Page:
Editorial: Outrage over Facebook redesign poorly based

Since its launch in 2004, Facebook has become the premier social networking Web site, extending its reach from college students to professors, to high school students and anyone else who wished to have a profile.

It’s almost an addiction, a way of life for people to keep in contact with one another when cell phones and instant messaging just won’t cut it. And people take it seriously.

A person’s Facebook profile is a reflection of that person, a representation of the individual for the whole world to see if one chooses to do so.

Many Facebook users have gotten so used to the streamlined interface adopted in 2006 that any change to how the site functions would be completely unacceptable.

Now picture those individuals’ reactions to Facebook’s latest redesign. Adopted earlier this month, the “new Facebook” has changed the locations of links and applications and has added a new feel to each profile’s wall, or comments section.

Already, many Facebook users are up in arms, some threatening to boycott the Web site.

Groups have arisen out of the debacle demanding the Web site switch back to its previous interface; one group of more than 44,000 members reads, “They must not change Facebook whenever they want. It is ours!”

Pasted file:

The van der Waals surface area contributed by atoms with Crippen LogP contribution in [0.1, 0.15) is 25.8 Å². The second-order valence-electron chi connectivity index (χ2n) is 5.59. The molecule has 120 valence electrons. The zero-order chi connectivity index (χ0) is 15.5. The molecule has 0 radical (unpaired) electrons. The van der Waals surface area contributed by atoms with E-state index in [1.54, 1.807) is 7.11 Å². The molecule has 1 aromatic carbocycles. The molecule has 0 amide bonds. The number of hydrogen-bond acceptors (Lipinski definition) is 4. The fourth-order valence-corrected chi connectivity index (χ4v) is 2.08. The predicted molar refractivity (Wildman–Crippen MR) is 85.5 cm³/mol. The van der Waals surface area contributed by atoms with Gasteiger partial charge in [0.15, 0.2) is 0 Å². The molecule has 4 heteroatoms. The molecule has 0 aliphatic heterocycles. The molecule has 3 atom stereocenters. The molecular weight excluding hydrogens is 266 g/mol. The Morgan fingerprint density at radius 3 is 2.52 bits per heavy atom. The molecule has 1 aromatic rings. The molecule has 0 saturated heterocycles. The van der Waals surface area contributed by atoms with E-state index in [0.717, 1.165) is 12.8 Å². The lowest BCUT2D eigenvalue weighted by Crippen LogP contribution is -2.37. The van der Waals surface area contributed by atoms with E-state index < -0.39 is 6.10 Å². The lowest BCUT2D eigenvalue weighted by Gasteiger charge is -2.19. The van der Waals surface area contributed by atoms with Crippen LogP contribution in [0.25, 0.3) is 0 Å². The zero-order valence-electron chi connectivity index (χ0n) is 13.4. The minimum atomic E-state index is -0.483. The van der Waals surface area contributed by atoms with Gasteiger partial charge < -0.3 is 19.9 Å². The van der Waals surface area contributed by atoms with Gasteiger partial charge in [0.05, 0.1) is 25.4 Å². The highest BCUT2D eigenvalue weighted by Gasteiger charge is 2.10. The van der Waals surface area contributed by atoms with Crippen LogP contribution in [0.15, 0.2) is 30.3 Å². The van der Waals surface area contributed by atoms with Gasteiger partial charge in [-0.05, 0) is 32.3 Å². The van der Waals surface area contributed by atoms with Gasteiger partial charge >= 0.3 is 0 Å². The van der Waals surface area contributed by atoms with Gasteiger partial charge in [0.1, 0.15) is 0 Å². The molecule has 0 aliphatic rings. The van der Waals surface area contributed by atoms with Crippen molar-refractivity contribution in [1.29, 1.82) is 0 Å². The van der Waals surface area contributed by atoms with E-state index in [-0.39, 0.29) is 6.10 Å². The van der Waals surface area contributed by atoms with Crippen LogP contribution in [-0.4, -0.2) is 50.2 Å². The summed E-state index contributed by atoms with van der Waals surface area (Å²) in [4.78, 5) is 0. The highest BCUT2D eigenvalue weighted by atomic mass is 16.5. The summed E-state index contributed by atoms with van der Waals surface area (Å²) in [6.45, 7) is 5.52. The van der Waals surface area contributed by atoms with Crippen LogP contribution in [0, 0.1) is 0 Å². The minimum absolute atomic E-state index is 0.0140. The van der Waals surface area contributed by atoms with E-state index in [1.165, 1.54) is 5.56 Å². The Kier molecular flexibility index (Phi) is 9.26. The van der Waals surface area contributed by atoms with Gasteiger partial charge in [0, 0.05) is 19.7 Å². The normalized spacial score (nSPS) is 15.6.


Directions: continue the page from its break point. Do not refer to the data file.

Sorry kids, but it isn’t. You see, no Facebook user has contributed enough money to even match the millions of dollars invested in the privately owned Web site by companies such as Microsoft or people like Hong Kong billionaire Li Ka-shing, who invested $60 million in the site in November 2007.

In fact, Facebook users provide almost no monetary support whatsoever, or at least not enough for CEO Mark Zuckerberg to even notice, giving users absolutely no financial stake in the company. So where do users get the idea that they have some stake in how the company operates?

Facebook provides a means of communication between individuals – and a form of entertainment through applications – that is completely free of charge.

No credit cards are required to join; just a valid e-mail address is all. And this is how users react when the company updates its Web site to stay on pace with technological and stylistic advances? Is it really that difficult to click a mouse in a different location? Is the new interface really that challenging?

The fact is, the users who join groups to “bring back old Facebook” are afraid of change and are unwilling to face the fact that nothing is concrete.

The same arguments were thrown out after Facebook’s 2006 redesign and were quickly forgotten.

The editorial is the majority opinion of The DEN editorial board. Reach the opinions editor at: [email protected].